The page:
The Menopause and Gut Health

They say all health and illness starts from the gut. Having a healthy digestive system goes a long way towards making you feel good. A healthy gut means that your food is being processed correctly and efficiently and you are gaining as much energy as possible from what you consume. However, during the peri-menopause and the menopause, many of us begin to experience problems with our digestive system.menopause brain

As you go through the menopause, your body undergoes hormonal changes, and these can have unexpected effects on the rest of your body, including your digestive system. Among its many other tasks, oestrogen also helps regulate cortisol – the “fight or flight” hormone triggered by stress. So when oestrogen starts declining around menopause, suddenly stress becomes a lot harder to manage.

Not only do our reactions to stress become a bit more extreme, our increased cortisol has the add-on effect of slowing down digestion of food. That can lead to a host of digestive disorders like wind, constipation, and bloating.

Adrenalin can easily be triggered in the body when the calming influence of oestrogen is missing. This switches the digestive function off, and when the digestive system is not working at its optimum level, a range of digestive problems can arise. Wind can build up, causing bloating; food can pass through without being fully broken down, causing constipation; acid can break down the mucous lining of the stomach wall, causing abdominal pain or indigestion.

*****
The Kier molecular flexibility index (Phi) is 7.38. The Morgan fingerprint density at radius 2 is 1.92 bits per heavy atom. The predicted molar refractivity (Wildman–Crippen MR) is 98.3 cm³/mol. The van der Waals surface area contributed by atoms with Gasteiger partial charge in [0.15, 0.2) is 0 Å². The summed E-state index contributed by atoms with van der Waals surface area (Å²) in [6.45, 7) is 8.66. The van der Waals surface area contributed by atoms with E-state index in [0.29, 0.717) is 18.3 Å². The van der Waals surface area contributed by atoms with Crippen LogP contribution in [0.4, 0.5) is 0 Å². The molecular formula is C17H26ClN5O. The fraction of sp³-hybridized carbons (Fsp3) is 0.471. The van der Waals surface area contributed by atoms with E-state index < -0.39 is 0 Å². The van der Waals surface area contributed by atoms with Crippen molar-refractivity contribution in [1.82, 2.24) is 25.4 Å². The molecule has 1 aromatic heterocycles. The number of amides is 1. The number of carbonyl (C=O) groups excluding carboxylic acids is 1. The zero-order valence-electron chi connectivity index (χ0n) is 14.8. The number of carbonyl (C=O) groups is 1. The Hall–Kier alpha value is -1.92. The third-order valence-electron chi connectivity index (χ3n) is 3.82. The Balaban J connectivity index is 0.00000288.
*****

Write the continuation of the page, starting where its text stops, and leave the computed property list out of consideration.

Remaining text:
gut health

But like so much of menopause, you don’t have to simply endure the symptoms. Follow these easy tips to help optimise your gut health.

Easy tips for gut health

  1. Monitor how different foods affect your gut. Understanding how your body reacts to certain foods tells you a lot about your gut health.
  2. Eat more fibre. Most people eat less than they should. Fruit, vegetables, pulses, nuts and wholegrains feed healthy bacteria.
  3. Eat a wide range of plant-based foods. A healthy gut has a diverse community of microbes, each of which prefer different foods.
  4. Avoid highly processed foods. They often contain ingredients that either suppress ‘good’ bacteria or increase ‘bad’ bacteria.
  5. Antibiotics kill ‘good’ bacteria as well as ‘bad’. If you need antibiotics, make sure you eat lots of foods that boost your microbes afterwards.
  6. Choose extra-virgin olive oil over other fats when you can. It contains the highest number of microbe-friendly polyphenols.
  7. Probiotic foods, such as live yoghurt, might encourage more microbes to grow. Eat them if you enjoy them
  8. If your diet is low in fibre, a sudden increase can cause wind and bloating. This is less likely if you make gradual changes and drink extra water.

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